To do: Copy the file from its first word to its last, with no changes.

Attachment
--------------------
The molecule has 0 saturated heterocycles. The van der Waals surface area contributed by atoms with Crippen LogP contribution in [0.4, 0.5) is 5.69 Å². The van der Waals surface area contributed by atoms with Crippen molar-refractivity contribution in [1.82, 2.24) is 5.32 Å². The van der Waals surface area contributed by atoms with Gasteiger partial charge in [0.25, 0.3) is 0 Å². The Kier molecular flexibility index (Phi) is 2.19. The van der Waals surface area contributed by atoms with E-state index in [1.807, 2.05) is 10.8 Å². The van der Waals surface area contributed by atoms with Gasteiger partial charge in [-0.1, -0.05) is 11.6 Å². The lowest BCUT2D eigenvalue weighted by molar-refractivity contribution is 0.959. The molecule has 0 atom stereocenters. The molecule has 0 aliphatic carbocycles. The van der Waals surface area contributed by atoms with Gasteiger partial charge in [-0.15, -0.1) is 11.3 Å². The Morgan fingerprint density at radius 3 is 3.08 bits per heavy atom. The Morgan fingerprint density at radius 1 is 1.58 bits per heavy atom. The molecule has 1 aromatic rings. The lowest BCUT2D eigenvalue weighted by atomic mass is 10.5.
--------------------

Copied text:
The molecule has 0 saturated heterocycles. The van der Waals surface area contributed by atoms with Crippen LogP contribution in [0.4, 0.5) is 5.69 Å². The van der Waals surface area contributed by atoms with Crippen molar-refractivity contribution in [1.82, 2.24) is 5.32 Å². The van der Waals surface area contributed by atoms with Gasteiger partial charge in [0.25, 0.3) is 0 Å². The Kier molecular flexibility index (Phi) is 2.19. The van der Waals surface area contributed by atoms with E-state index in [1.807, 2.05) is 10.8 Å². The van der Waals surface area contributed by atoms with Gasteiger partial charge in [-0.1, -0.05) is 11.6 Å². The lowest BCUT2D eigenvalue weighted by molar-refractivity contribution is 0.959. The molecule has 0 atom stereocenters. The molecule has 0 aliphatic carbocycles. The van der Waals surface area contributed by atoms with Gasteiger partial charge in [-0.15, -0.1) is 11.3 Å². The Morgan fingerprint density at radius 3 is 3.08 bits per heavy atom. The Morgan fingerprint density at radius 1 is 1.58 bits per heavy atom. The molecule has 1 aromatic rings. The lowest BCUT2D eigenvalue weighted by atomic mass is 10.5.